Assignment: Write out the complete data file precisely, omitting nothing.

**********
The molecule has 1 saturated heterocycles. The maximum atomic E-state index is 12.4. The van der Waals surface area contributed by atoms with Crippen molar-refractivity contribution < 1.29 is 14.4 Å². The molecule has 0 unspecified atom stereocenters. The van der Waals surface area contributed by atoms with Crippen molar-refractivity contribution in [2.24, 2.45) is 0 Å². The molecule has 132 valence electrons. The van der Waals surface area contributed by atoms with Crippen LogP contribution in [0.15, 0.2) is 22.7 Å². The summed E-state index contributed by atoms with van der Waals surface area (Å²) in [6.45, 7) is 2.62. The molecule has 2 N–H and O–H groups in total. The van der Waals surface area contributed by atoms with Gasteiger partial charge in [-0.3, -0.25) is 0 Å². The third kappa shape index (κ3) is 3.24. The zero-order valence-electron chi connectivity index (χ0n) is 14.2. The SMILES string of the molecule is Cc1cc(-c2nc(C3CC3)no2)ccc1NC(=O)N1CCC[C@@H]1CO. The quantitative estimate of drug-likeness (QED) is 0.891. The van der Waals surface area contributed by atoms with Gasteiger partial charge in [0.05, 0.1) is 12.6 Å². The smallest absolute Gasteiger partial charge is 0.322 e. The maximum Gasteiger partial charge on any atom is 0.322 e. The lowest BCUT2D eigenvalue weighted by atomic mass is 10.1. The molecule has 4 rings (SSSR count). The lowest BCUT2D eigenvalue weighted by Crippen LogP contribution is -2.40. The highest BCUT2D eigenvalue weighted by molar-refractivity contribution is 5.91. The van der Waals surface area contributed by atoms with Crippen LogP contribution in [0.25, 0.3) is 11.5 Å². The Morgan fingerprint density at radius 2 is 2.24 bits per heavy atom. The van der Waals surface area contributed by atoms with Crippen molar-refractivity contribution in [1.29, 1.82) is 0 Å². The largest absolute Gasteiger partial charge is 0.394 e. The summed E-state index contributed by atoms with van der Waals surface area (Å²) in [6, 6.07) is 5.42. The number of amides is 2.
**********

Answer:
The molecule has 1 saturated heterocycles. The maximum atomic E-state index is 12.4. The van der Waals surface area contributed by atoms with Crippen molar-refractivity contribution < 1.29 is 14.4 Å². The molecule has 0 unspecified atom stereocenters. The van der Waals surface area contributed by atoms with Crippen molar-refractivity contribution in [2.24, 2.45) is 0 Å². The molecule has 132 valence electrons. The van der Waals surface area contributed by atoms with Crippen LogP contribution in [0.15, 0.2) is 22.7 Å². The summed E-state index contributed by atoms with van der Waals surface area (Å²) in [6.45, 7) is 2.62. The molecule has 2 N–H and O–H groups in total. The van der Waals surface area contributed by atoms with Gasteiger partial charge in [-0.3, -0.25) is 0 Å². The third kappa shape index (κ3) is 3.24. The zero-order valence-electron chi connectivity index (χ0n) is 14.2. The SMILES string of the molecule is Cc1cc(-c2nc(C3CC3)no2)ccc1NC(=O)N1CCC[C@@H]1CO. The quantitative estimate of drug-likeness (QED) is 0.891. The van der Waals surface area contributed by atoms with Gasteiger partial charge in [0.05, 0.1) is 12.6 Å². The smallest absolute Gasteiger partial charge is 0.322 e. The maximum Gasteiger partial charge on any atom is 0.322 e. The lowest BCUT2D eigenvalue weighted by atomic mass is 10.1. The molecule has 4 rings (SSSR count). The lowest BCUT2D eigenvalue weighted by Crippen LogP contribution is -2.40. The highest BCUT2D eigenvalue weighted by molar-refractivity contribution is 5.91. The van der Waals surface area contributed by atoms with Crippen LogP contribution in [0.25, 0.3) is 11.5 Å². The Morgan fingerprint density at radius 2 is 2.24 bits per heavy atom. The van der Waals surface area contributed by atoms with Crippen molar-refractivity contribution in [1.29, 1.82) is 0 Å². The largest absolute Gasteiger partial charge is 0.394 e. The summed E-state index contributed by atoms with van der Waals surface area (Å²) in [6, 6.07) is 5.42. The number of amides is 2.